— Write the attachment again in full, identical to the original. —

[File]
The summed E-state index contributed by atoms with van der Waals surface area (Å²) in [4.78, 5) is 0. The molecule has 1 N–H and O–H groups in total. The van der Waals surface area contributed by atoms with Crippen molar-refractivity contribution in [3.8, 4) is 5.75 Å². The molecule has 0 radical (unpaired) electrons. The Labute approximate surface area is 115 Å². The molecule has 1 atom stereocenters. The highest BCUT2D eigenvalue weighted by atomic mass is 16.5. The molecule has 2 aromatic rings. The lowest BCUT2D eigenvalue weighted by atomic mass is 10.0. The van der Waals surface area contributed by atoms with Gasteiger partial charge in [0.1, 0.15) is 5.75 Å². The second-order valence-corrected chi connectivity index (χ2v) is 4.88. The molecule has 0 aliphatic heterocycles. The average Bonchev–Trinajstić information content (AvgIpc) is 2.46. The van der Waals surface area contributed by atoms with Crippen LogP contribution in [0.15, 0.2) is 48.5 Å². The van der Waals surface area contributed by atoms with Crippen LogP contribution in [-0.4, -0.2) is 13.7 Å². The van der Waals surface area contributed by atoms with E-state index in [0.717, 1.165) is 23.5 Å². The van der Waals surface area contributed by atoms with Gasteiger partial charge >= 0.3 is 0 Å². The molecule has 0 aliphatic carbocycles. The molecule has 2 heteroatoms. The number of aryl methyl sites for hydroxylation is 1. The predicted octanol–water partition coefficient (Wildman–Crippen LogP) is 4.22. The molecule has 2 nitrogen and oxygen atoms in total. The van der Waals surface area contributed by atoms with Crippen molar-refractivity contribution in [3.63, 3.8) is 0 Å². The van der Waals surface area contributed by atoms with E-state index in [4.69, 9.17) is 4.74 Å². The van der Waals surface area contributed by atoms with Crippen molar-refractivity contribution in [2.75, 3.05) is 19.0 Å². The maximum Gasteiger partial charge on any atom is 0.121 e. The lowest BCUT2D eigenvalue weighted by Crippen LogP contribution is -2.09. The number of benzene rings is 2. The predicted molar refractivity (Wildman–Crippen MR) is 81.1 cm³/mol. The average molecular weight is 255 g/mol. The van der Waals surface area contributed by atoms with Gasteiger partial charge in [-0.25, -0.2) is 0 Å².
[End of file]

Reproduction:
The summed E-state index contributed by atoms with van der Waals surface area (Å²) in [4.78, 5) is 0. The molecule has 1 N–H and O–H groups in total. The van der Waals surface area contributed by atoms with Crippen molar-refractivity contribution in [3.8, 4) is 5.75 Å². The molecule has 0 radical (unpaired) electrons. The Labute approximate surface area is 115 Å². The molecule has 1 atom stereocenters. The highest BCUT2D eigenvalue weighted by atomic mass is 16.5. The molecule has 2 aromatic rings. The lowest BCUT2D eigenvalue weighted by atomic mass is 10.0. The van der Waals surface area contributed by atoms with Gasteiger partial charge in [0.1, 0.15) is 5.75 Å². The second-order valence-corrected chi connectivity index (χ2v) is 4.88. The molecule has 0 aliphatic heterocycles. The average Bonchev–Trinajstić information content (AvgIpc) is 2.46. The van der Waals surface area contributed by atoms with Crippen LogP contribution in [0.15, 0.2) is 48.5 Å². The van der Waals surface area contributed by atoms with Crippen LogP contribution in [-0.4, -0.2) is 13.7 Å². The van der Waals surface area contributed by atoms with E-state index in [0.717, 1.165) is 23.5 Å². The van der Waals surface area contributed by atoms with Gasteiger partial charge >= 0.3 is 0 Å². The molecule has 0 aliphatic carbocycles. The molecule has 2 heteroatoms. The number of aryl methyl sites for hydroxylation is 1. The predicted octanol–water partition coefficient (Wildman–Crippen LogP) is 4.22. The molecule has 2 nitrogen and oxygen atoms in total. The van der Waals surface area contributed by atoms with Crippen molar-refractivity contribution in [3.63, 3.8) is 0 Å². The van der Waals surface area contributed by atoms with E-state index in [4.69, 9.17) is 4.74 Å². The van der Waals surface area contributed by atoms with Crippen molar-refractivity contribution in [2.75, 3.05) is 19.0 Å². The maximum Gasteiger partial charge on any atom is 0.121 e. The lowest BCUT2D eigenvalue weighted by Crippen LogP contribution is -2.09. The number of benzene rings is 2. The predicted molar refractivity (Wildman–Crippen MR) is 81.1 cm³/mol. The average molecular weight is 255 g/mol. The van der Waals surface area contributed by atoms with Gasteiger partial charge in [-0.25, -0.2) is 0 Å².